This is Part Three of a five-part series on simple approaches to backgrounds in the visual journal and paintings. See Part One here.
Today I wanted to look at pattern—it’s something that you can use to quickly fill up the background space around a subject.
I’ve written about some of my favorite approaches numerous times on the blog.
Perhaps one of my favorites is to surround sketches with collaged patterns and textures. In this linked post you can see how I used a piece of decorative paper that I painted to surround a portion of the subject. I like this approach because I think it does fun things with the picture plane. It also sets up a fun contrast between the contour line of the subject and the riot of colors on the decorative paper.
In this linked post you can see how I often like to frame the subject with washi tape and continue from there.
Typically I use a doodling approach to background texture as I did in this portrait linked here. There is something very fun in continuing to play with a variety of lines after the portrait is finished, or before it has been painted. Sometimes it is possible to discover new ways to use mark making tools with this type of play. And it is also useful as a painless method to test your tools against a new paper in this way.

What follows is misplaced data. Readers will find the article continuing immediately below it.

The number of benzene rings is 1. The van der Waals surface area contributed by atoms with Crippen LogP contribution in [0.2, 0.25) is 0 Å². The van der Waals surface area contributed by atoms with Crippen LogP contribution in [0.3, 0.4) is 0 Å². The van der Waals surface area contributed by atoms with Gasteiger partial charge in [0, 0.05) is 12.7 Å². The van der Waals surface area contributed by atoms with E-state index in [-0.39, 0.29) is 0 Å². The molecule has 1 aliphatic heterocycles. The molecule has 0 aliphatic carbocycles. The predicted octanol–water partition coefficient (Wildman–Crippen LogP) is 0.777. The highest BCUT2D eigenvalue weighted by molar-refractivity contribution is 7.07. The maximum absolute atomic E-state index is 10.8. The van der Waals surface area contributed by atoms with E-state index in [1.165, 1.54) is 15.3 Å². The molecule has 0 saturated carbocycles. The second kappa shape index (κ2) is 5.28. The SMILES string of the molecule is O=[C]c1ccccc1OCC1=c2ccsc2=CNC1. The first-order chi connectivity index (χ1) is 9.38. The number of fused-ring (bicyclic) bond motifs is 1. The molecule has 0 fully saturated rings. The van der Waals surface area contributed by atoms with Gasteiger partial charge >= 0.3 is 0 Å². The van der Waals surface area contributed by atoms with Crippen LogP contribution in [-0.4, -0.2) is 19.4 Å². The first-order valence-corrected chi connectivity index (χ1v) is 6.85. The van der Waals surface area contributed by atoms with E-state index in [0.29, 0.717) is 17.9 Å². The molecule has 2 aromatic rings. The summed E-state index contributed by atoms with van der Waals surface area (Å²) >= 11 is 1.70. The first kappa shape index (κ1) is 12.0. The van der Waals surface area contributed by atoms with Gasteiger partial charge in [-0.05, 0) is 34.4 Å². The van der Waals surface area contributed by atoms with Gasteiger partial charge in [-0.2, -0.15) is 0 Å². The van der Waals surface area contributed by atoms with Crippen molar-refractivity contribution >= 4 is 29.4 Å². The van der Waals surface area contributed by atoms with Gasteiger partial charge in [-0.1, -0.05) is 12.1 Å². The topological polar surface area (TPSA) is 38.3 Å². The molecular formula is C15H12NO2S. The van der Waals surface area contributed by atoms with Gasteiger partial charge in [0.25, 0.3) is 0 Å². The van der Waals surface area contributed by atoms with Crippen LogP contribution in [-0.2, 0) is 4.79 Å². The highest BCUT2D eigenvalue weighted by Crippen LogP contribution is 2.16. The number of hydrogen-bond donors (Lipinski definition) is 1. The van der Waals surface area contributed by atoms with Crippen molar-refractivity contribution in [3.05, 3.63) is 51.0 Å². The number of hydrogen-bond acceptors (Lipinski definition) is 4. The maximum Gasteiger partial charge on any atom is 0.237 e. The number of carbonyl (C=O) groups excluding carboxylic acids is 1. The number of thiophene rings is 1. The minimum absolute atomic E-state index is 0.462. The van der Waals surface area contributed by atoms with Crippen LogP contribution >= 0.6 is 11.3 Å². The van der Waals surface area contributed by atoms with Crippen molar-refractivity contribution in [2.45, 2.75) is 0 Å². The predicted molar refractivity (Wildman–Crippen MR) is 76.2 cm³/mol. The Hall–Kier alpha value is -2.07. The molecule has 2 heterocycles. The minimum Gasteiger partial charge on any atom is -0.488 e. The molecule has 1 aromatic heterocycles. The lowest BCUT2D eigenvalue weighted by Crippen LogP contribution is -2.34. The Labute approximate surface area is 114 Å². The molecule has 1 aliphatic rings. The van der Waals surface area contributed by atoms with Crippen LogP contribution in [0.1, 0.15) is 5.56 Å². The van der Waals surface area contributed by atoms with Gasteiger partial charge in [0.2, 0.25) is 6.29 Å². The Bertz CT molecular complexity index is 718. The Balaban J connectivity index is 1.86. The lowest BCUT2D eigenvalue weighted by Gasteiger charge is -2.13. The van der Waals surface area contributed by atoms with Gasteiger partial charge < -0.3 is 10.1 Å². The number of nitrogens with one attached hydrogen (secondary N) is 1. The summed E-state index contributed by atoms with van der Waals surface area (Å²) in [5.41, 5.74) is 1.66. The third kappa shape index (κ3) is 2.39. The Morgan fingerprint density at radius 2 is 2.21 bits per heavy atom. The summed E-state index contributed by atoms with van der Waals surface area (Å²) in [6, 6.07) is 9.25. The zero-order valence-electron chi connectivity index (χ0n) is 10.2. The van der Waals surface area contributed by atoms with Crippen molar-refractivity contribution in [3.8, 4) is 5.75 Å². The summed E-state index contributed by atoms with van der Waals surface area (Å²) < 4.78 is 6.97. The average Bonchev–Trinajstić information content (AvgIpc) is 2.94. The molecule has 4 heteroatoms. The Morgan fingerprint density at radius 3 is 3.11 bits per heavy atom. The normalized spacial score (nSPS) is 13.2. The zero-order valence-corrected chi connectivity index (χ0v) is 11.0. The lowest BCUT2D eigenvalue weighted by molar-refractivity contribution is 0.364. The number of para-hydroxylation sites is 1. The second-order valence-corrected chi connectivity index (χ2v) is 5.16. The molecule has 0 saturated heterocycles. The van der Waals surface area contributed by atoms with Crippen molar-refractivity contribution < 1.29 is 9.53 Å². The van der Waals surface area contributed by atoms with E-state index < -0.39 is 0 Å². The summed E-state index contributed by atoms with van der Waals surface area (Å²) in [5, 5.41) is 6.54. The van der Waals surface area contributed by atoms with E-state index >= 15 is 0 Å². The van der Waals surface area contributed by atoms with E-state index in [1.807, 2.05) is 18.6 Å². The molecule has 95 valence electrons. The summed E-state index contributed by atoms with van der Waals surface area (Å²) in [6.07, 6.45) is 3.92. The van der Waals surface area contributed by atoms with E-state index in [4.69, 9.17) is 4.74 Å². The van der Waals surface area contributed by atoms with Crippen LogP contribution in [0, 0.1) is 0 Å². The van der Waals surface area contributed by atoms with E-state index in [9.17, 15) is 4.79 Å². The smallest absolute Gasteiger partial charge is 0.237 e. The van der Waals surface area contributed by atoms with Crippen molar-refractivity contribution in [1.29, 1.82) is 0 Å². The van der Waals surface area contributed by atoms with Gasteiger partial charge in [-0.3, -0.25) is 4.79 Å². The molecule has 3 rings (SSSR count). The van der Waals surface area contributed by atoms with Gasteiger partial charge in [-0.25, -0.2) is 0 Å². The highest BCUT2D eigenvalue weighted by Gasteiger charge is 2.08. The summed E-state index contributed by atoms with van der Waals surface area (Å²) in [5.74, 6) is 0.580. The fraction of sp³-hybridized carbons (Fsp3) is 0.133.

In the image that opens today’s post you’ll see an example of my piecemeal style. Often I get my scale wrong when I start, and the sketch grows and grows. With a portrait, it’s important for me to get both ears included. On this particular day I was working on a 6 x 9 inch sheet of toned Speckletone paper. You can see in the image from the positioning of the frame of washi tape where the original boundaries of that paper fell. I didn’t have the ear on that page so I grew the page by adding a large 12 x 12 inch piece of scrapbooking paper.
If you like pattern and would like to add it to your page without other paper collage you can apply washi tape as “wallpaper” stripes or in any playful arrangement.
If a more realistic approach appeals to you consider working in the background of your sketch with direct brush painting. Use dilute washes and cool temperature pigments to create a sense of recession. (See the final sketch in today’s post.)
If you keep your pigments limited and create the background from mixes of the limited palette you can also create color harmony throughout the painting. This will also keep the background from becoming too strident and competitive with your main subject.
It doesn’t matter whether you like to collage, doodle, or create naturalistic approaches for your backgrounds, the possibilities are endless.
Start experimenting with some today.
Part Four and Five of this series will appear this week.